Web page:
If one reads ‘The Hollow Men’ after having completed Selection Day, it would seem the author had set out to represent the poem in the form of a novel. This T.S. Eliot poem established his reputation as a “poet of post-World War I disillusion and despair”, and has often been read as a representation of failed pursuits.
Aravind Adiga’s elliptical novel, Selection Day, is like a Bezier curve. The arc of the novel, its characters, its imagination, its tempo – all rise to a crescendo, but all of them fall all too suddenly.
This is the way the world ends
Not with a bang but a whimper.
The beginning marks the discovery of the younger brother, who is “a real son of a bitch… Bit of Sandip Patil, bit of Sachin, bit of Sobers”. This young cricketer is Manjunath Kumar, coming out of the shadows of his elder brother Radha Kumar, who is a rising star in the firmament of Bombay cricket. The discovery of the Kumar brothers has been made by the great talent scout Narayanrao Sadashivrao Kulkarni, aka, Tommy Sir.
Tommy Sir’s great ambition is to discover a new Vivian Richards, Hanif Mohammad or Don Bradman, and write the history of the Maratha army of the 18th century. He will only be satiated when he finds what he has been searching for 39 years. This path to fulfilment is to be ensured by Mehta, the moneybags who sponsors the two boys, and yet…
Between the idea
And the reality
Between the motion
And the act
Falls the Shadow
Tommy Sir’s dream is a shared dream. The father of the two, Mohan Kumar, is a chutney seller who is hoping to move across the ‘tumid river’ of Dahisar and towards richness and success. This can only be achieved if his children don’t watch naked girls or shave till they are 21 or even drive cars, and if they follow his rules of cricket and food, “Because indiscipline destroys everything, even a secret contract with God.”
The overbearing and obsessive father’s dream might also be read as a representation of thousands of fathers in India who peg their ambitions on their children. Everyday the father cycles around Mumbai “swallowing insults more pungent than any chutney” he sells, and yet every night in his bed, he can say to himself “today my son has become a stronger and better batsman”.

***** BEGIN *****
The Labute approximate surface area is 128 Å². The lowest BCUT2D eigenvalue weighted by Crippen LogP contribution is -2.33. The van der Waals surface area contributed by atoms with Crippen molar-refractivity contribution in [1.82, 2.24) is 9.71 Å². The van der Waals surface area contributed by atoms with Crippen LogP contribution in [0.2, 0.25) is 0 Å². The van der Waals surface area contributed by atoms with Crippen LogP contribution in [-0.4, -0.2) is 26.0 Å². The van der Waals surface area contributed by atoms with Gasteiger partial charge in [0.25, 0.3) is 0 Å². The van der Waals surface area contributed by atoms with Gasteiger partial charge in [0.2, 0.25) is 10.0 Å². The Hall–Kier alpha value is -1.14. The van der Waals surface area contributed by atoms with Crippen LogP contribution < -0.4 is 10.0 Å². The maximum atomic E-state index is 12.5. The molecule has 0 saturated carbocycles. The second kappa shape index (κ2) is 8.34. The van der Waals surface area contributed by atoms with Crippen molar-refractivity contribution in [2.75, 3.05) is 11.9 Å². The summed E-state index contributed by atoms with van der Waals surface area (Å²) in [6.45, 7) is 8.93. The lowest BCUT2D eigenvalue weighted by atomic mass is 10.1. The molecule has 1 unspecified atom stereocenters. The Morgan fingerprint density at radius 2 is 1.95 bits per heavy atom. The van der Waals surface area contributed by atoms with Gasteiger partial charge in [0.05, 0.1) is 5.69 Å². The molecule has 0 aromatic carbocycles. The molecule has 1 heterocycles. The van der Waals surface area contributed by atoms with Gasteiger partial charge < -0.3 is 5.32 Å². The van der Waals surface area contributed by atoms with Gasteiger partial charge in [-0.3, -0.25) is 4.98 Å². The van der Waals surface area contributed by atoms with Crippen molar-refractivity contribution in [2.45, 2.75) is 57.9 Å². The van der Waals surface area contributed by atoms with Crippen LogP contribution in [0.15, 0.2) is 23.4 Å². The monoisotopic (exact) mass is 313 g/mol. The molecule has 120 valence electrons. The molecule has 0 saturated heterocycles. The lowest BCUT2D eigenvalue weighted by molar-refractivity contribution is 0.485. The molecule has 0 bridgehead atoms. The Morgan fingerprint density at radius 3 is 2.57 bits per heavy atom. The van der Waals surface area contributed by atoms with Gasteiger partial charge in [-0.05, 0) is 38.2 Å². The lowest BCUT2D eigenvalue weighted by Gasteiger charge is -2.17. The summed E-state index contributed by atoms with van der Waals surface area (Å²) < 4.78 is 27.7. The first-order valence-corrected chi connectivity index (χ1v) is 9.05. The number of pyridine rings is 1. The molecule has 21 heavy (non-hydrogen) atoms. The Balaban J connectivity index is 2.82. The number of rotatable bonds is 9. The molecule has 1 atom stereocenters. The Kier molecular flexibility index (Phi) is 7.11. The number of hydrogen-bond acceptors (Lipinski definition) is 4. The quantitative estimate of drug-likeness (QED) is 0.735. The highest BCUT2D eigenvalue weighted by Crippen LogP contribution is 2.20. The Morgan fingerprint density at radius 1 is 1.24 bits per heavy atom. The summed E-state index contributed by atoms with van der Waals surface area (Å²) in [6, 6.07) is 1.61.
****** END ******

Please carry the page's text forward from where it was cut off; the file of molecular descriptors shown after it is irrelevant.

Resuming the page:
In an interview with the Economic Times, Adiga says that he went “through a version of what Manju and [his brother] Radha do.” The children can’t be made to think of anything else, but cricket. Manju cannot work on his science project and they cannot go to college after completing school. Every cricketer in Tamil Nadu has a degree in engineering and they leave the game because it involves too much risk. The poor man can only move upwards by being ruthless. Mohan cannot leave things to chance because “fortune favours those already fortunate”. He will shape entrepreneurs of revenge. “Revenge is the capitalism of the poor: conserve the original wound, defer immediate gratification, fatten the first insult with new insults, invest and reinvest spite and keep waiting for the perfect moment to strike back.”
The novel is developed as an anticipation towards the selection day, building up like a bildungsroman; till everything ends in a ‘whimper’.
In a bildungsroman novel, the focus is on the psychological and moral growth of its main character from his or her youth to their adulthood, but Selection Day turns out to be more of a parody of a bildungsroman.